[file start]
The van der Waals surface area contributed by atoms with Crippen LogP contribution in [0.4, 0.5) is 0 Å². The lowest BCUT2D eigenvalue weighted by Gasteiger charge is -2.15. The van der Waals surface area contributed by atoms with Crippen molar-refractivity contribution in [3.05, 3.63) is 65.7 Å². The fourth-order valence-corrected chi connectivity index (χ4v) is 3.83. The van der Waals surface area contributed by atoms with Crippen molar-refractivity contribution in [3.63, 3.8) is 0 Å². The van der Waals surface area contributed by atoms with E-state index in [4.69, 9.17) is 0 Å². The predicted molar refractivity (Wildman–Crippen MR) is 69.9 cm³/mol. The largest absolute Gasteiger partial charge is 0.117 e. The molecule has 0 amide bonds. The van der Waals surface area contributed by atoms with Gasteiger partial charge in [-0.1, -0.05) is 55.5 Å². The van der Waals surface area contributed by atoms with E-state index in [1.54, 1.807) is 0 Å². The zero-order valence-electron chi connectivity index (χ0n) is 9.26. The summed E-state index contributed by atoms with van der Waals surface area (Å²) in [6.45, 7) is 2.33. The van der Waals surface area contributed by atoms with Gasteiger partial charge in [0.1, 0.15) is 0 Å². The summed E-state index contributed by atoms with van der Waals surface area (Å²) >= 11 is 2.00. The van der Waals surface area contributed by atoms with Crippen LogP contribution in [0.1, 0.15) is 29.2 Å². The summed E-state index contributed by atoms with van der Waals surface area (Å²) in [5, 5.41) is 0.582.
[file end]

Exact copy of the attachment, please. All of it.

The van der Waals surface area contributed by atoms with Crippen LogP contribution in [0.4, 0.5) is 0 Å². The lowest BCUT2D eigenvalue weighted by Gasteiger charge is -2.15. The van der Waals surface area contributed by atoms with Crippen molar-refractivity contribution in [3.05, 3.63) is 65.7 Å². The fourth-order valence-corrected chi connectivity index (χ4v) is 3.83. The van der Waals surface area contributed by atoms with Crippen molar-refractivity contribution in [3.63, 3.8) is 0 Å². The van der Waals surface area contributed by atoms with E-state index in [4.69, 9.17) is 0 Å². The predicted molar refractivity (Wildman–Crippen MR) is 69.9 cm³/mol. The largest absolute Gasteiger partial charge is 0.117 e. The molecule has 0 amide bonds. The van der Waals surface area contributed by atoms with Gasteiger partial charge in [-0.1, -0.05) is 55.5 Å². The van der Waals surface area contributed by atoms with E-state index in [1.54, 1.807) is 0 Å². The zero-order valence-electron chi connectivity index (χ0n) is 9.26. The summed E-state index contributed by atoms with van der Waals surface area (Å²) in [6.45, 7) is 2.33. The van der Waals surface area contributed by atoms with Gasteiger partial charge in [0.1, 0.15) is 0 Å². The summed E-state index contributed by atoms with van der Waals surface area (Å²) >= 11 is 2.00. The van der Waals surface area contributed by atoms with Crippen LogP contribution in [0.1, 0.15) is 29.2 Å². The summed E-state index contributed by atoms with van der Waals surface area (Å²) in [5, 5.41) is 0.582.